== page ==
Sep 19

Wheeler Leaves Us Wanting More

There is something about Zack Wheeler that leaves you – and the New York Mets – wanting more.

Tonight he threw his 21st quality start of the season; defined as at least six innings with three or fewer runs.

WHEELER: Needs to cut pitches. (Getty)

WHEELER: Needs to cut pitches. (Getty)

Wheeler struck out seven in six scoreless inning, and Carlos Torres, Jeurys Familia and Buddy Carlyle combined to retire the final 13 Atlanta hitters in the 5-0 victory.

Even so, in this age of counting pitches, Wheeler threw 105 pitches in those six innings. Sure, as a strikeout pitcher he’ll run up the pitch count, but in exchange for at least one more inning I’d give up a few strikeouts.

Is Wheeler a great pitcher? At l1-10 with a 3.51 ERA it is too soon to tell, but he is 8-2 over his last 15 starts.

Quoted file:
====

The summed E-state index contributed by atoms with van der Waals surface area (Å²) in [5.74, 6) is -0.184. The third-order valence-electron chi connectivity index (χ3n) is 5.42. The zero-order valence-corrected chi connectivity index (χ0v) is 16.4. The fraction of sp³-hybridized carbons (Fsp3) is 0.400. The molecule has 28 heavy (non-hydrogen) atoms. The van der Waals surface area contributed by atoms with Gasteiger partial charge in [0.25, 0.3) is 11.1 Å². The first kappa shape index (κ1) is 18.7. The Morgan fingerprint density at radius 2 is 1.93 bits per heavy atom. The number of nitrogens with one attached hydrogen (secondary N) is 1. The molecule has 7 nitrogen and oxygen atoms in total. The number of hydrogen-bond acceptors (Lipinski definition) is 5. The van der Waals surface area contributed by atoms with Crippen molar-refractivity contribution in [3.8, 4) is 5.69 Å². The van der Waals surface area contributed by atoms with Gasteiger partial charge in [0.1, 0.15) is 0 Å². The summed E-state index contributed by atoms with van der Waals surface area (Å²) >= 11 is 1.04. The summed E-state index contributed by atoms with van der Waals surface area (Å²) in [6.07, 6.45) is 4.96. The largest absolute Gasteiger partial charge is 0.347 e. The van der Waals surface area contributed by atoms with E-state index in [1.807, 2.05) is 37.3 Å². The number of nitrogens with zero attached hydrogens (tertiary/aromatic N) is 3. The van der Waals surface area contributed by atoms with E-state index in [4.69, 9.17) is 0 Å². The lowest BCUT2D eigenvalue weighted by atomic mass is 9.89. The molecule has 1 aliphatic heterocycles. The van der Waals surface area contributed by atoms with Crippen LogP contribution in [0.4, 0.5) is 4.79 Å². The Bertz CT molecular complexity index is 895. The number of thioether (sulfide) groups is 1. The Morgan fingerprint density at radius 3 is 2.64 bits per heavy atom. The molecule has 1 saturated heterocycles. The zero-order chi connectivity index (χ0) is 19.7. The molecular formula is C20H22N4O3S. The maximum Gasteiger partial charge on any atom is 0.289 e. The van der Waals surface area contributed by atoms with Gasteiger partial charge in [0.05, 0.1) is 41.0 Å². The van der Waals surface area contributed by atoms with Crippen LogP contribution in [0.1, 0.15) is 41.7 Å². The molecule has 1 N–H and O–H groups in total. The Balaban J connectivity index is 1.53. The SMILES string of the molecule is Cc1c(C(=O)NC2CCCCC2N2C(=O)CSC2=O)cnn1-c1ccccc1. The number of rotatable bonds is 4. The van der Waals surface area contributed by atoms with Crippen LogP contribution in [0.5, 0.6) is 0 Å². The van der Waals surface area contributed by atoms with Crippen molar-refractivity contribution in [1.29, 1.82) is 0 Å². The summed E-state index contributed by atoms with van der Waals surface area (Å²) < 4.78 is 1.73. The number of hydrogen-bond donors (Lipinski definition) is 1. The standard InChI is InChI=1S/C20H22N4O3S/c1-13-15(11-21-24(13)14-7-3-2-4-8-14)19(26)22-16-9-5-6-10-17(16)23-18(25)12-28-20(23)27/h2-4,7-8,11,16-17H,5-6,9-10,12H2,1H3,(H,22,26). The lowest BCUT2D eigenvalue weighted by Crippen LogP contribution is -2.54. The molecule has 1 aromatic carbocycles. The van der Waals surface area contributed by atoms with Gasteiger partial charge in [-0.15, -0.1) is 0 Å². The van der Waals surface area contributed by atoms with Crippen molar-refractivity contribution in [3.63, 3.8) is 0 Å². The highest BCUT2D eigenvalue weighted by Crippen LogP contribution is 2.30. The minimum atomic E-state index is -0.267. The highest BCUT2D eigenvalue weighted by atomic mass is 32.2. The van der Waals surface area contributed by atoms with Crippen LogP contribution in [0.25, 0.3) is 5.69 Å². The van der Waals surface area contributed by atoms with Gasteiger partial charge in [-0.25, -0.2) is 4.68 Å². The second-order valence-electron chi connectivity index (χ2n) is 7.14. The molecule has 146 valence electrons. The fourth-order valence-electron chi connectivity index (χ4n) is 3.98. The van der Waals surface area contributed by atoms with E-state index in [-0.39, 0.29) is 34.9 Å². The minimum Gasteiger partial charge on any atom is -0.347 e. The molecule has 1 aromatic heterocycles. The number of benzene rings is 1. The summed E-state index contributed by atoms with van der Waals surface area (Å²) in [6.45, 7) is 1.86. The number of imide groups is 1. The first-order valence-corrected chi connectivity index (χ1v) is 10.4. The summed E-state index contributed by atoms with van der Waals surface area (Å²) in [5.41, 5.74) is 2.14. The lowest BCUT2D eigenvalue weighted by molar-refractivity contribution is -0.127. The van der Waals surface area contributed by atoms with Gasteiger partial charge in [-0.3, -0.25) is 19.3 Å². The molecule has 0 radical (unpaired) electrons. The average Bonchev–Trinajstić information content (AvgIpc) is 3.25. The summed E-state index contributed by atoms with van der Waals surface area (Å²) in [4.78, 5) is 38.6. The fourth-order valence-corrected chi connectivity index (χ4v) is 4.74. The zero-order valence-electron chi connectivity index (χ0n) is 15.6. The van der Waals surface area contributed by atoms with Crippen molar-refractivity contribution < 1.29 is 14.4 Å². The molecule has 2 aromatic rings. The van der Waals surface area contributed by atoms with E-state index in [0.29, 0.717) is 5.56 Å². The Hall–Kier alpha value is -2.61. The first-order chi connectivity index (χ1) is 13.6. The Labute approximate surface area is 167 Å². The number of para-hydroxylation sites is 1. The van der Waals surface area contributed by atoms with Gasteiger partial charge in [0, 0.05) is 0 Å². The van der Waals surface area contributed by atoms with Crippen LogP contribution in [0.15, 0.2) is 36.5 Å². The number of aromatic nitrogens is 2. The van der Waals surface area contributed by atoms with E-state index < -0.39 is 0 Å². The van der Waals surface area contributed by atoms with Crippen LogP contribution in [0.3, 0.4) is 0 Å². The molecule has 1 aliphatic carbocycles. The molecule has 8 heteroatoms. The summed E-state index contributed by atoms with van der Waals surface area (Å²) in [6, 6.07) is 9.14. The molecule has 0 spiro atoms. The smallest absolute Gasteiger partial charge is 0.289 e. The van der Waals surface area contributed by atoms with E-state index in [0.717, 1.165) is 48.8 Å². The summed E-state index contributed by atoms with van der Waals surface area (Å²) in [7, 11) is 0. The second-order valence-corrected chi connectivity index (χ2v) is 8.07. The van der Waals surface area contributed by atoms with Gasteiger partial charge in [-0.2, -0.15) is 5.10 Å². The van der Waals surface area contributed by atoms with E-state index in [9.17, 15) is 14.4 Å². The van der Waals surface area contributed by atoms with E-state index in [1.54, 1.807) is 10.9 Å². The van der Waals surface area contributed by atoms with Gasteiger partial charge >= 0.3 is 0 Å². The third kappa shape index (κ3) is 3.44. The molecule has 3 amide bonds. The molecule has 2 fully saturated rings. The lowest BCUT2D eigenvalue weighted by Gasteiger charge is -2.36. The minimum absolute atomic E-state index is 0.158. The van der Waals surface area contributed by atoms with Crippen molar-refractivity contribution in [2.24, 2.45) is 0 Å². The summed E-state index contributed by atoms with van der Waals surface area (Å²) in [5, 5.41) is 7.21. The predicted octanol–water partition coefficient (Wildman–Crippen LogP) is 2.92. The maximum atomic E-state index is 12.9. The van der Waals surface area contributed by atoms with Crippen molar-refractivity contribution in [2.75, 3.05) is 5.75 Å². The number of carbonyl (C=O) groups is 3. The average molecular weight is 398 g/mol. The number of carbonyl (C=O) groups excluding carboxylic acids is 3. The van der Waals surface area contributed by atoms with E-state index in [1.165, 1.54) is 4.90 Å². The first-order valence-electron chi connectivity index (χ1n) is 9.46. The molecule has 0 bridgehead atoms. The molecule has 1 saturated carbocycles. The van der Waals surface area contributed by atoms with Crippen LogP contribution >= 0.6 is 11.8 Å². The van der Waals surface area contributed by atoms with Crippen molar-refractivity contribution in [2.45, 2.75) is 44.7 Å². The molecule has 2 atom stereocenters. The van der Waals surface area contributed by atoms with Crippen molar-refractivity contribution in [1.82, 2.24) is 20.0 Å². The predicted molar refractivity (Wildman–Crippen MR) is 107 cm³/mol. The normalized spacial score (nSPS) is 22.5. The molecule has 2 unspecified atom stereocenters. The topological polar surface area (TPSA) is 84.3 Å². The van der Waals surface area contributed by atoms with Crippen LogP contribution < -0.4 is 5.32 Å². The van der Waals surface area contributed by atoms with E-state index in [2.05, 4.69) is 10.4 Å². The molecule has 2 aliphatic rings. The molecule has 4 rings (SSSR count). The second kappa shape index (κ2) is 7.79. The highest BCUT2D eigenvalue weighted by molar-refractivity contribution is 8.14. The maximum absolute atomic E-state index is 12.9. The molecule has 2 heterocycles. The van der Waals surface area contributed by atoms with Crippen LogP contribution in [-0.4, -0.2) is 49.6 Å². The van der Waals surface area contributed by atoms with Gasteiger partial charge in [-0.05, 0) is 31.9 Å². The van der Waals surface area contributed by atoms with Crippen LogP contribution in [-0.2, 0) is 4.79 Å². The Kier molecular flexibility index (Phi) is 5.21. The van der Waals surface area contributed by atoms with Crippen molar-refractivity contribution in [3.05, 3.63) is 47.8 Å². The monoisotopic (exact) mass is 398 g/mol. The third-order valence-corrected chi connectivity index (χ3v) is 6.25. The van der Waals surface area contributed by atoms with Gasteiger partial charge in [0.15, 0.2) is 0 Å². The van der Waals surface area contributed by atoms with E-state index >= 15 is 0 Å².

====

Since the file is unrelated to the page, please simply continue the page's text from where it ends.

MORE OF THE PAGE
For Wheeler and the Mets – who were officially eliminated from playoff contention Friday – to reach the next level, it is imperative for him to go further with his pitch count.

Only twice in 31 starts did Wheeler complete at least seven innings, and 11 other times he worked into the seventh.

Am I being too picky? Probably so, but the Mets have been boasting about Wheeler, and to completely buy into what they are saying, he needs to at least go seven.

Nobody is asking for complete games, but seven isn’t much to ask for a player being touted as an ace.

 

Mar 14

Questions Remain Throughout Rotation

The New York Mets had a vision entering spring training as to the makeup of their rotation. However, that’s not to say there aren’t questions. Name a starter and I’ll give you questions and issues.